'I'm pretty sure this (World Cup) can influence it. When you are fresh here, fresh on your legs, it doesn't happen'
Premier League leaders Liverpool suffered 12 separate injuries this season to players that took part in last year's World Cup in Russia, compared to 27 for title rivals Manchester City, according to a report published on Wednesday.
The report, compiled by insurance broker JLT Specialty, said there was a 44 per cent increase in post-World Cup injuries this season to Premier League players with champions City, who provided 16 players to eight national teams, the worst affected.
City lost midfielder Kevin De Bruyne, who averaged 36 league appearances in the last two seasons, to injury in August and the Belgium international has started only four league games this season.
"When you ask a lot of the players, over more than 11 months, then after he comes back, this (injury) can happen," City coach Pep Guardiola had said earlier this season.
"I'm pretty sure this (World Cup) can influence it. When you are fresh here, fresh on your legs, it doesn't happen."
City's injured players lost a combined 617 days in training and matches that amounted to more than 17 million pounds ($22.03 million) in costs, compared to a relatively lower 128 days for Liverpool at a cost of 9.3 million pounds.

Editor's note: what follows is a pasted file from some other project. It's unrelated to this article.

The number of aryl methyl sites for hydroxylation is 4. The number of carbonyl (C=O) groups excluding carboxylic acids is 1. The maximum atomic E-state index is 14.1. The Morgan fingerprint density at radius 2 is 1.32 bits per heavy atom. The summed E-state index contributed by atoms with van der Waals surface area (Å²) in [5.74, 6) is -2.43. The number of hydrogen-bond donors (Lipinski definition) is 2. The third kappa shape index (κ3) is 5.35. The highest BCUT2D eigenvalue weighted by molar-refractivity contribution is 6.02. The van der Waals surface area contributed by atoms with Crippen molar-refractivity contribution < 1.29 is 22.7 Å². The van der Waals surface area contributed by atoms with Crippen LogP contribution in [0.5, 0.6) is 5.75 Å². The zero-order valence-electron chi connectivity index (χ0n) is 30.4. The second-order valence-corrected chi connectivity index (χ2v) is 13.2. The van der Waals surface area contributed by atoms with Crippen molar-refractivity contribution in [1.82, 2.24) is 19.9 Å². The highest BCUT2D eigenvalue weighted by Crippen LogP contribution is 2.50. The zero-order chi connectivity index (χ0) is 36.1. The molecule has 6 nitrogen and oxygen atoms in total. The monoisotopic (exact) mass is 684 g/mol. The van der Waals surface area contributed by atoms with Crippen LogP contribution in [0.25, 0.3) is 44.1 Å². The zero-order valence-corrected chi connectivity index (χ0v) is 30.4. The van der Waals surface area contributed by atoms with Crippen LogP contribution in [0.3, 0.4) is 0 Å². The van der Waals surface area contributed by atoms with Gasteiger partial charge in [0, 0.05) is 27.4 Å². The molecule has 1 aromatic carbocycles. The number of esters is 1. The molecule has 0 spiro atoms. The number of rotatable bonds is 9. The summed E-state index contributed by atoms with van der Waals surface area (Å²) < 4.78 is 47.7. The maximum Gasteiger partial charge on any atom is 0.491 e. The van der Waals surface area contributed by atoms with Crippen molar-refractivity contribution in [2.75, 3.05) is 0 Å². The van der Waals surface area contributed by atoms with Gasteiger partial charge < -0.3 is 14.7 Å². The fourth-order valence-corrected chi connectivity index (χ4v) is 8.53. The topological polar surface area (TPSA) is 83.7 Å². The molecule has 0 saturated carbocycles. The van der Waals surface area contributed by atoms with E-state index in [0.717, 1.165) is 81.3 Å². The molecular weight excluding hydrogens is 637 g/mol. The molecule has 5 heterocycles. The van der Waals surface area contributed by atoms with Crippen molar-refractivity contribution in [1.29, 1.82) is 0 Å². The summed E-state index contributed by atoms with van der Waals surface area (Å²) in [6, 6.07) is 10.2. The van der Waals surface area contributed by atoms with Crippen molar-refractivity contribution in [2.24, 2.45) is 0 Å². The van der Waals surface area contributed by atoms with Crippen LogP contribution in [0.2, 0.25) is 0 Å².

Tottenham Hotspur, third place in the league, have also been beset by injuries to their big name players with England duo Harry Kane and Dele Alli both currently sidelined.
The top six clubs alone accounted for 201 separate injuries and JLT Specialty's head of sport Duncan Fraser said the winter break, which will be introduced next season, could not come soon enough.
"The lack of a break this season, coupled with the exertions and fatigue of a draining World Cup, has combined to create the most injury-ravaged and costly Premier League season yet," Fraser said.
"It's unsurprising the top six are feeling the pain the most, with the majority of World Cup players being sourced from clubs higher up the ranking table.
"The fact that this hasn't led to any of the clubs dropping out of the key European tournaments is a testament to the strength and depth of modern elite squads."
JLT said the cost of injuries to all Premier League clubs, up to Jan. 22, was more than 130 million pounds, on course to beat last year's season-end total of 213 million pounds.